Design conscious or image-obsessed?
For the past few years, the travel world has been somewhat obsessed with millennials. Hotels and tour companies have been racing to reinvent themselves for the demographic.
Many of the innovations have been great: fast and free Wi-Fi, intuitive tech, in-room workout gear, communal work and social spaces, cool design, locavore restaurants, Instagram-ready tableaus and more adventurous excursions. And it’s hard to disagree with trading old-school frivolities for good sense and good value.
The thing is, many people born before 1980 also want all those things. Some of them require them. But even though the “millennial travel” label doesn’t make sense, the evolution has improved travel.
Like any trend—though, as with multigenerational travel, it’s arguable that tech-, social- and design-driven “millennial travel” offerings aren’t so much a trend but a simply thing that exists—this one is continuing to evolve.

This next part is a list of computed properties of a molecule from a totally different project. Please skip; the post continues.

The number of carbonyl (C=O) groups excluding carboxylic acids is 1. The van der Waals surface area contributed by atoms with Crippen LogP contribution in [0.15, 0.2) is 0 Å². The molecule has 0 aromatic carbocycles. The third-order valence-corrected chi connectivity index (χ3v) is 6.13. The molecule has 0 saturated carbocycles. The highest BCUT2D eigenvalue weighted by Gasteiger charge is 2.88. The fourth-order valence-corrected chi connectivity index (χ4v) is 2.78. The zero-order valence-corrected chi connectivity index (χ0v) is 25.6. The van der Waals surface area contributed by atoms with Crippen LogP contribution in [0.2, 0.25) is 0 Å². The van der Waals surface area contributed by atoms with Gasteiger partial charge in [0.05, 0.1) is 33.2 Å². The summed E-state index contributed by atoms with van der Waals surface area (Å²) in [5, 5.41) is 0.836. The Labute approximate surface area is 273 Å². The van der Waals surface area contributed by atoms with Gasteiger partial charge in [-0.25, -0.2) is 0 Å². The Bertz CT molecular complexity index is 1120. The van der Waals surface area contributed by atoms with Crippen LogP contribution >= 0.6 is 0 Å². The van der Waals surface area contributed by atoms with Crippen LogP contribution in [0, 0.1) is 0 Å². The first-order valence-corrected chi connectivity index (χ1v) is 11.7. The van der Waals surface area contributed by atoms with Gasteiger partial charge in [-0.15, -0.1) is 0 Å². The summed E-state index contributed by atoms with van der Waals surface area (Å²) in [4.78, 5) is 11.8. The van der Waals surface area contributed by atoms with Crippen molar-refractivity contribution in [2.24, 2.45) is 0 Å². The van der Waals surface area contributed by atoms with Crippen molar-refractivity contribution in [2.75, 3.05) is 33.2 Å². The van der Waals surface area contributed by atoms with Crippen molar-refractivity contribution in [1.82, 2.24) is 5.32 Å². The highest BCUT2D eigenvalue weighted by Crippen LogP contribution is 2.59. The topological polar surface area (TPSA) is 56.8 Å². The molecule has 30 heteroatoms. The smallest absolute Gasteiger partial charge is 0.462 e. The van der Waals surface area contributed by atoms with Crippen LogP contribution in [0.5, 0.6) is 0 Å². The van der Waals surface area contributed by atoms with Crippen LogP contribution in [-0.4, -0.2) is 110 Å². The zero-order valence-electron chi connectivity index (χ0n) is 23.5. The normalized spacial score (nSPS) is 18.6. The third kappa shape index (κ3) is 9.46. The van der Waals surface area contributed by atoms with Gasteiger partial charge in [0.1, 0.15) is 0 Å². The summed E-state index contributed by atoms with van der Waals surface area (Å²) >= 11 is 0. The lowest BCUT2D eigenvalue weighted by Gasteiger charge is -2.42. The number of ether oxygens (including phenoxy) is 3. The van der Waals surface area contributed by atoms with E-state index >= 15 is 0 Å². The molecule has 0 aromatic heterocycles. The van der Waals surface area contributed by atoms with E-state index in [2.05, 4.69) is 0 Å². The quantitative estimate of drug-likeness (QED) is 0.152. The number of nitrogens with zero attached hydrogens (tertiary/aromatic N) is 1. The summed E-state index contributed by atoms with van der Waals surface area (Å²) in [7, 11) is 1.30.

Millennials tend to get a bad rap, perhaps justifiably, for their vain tendencies and near-constant smartphone use—which makes them precisely the perfect judges when it comes to an app’s design.
ComScore’s latest report revealed that the most app-obsessed generation yet will delete an app—no matter how essential, useful, or revolutionary it is—if it’s poorly designed. The annual mobile app report also revealed that Snapchat and Instagram are now neck-and-neck, and that apps like Flipboard, goodreads, and Wattpad are favored as ‘hidden gems.’ Still, the the biggest takeaway is that good design still matters.
“Millennials identify closely with their smartphones, and nearly every aspect of their lives is integrated with it,” Adam Lella, senior marketing analyst at ComScore, told AdAge. “For that reason, the apps on their phone represent who they are. . .many Millennials don’t want it on their phone if they don’t like the way it looks and represents them.”
Some sage advice for app developers: Forget how revolutionary your product is; your app could facilitate time travel, or maybe even cure cancer, but if it doesn’t look cool, millennials will delete it. Does that make them shallow and image-obsessed, or design-conscious with a good eye? We’ll let you decide. From Architectural Digest.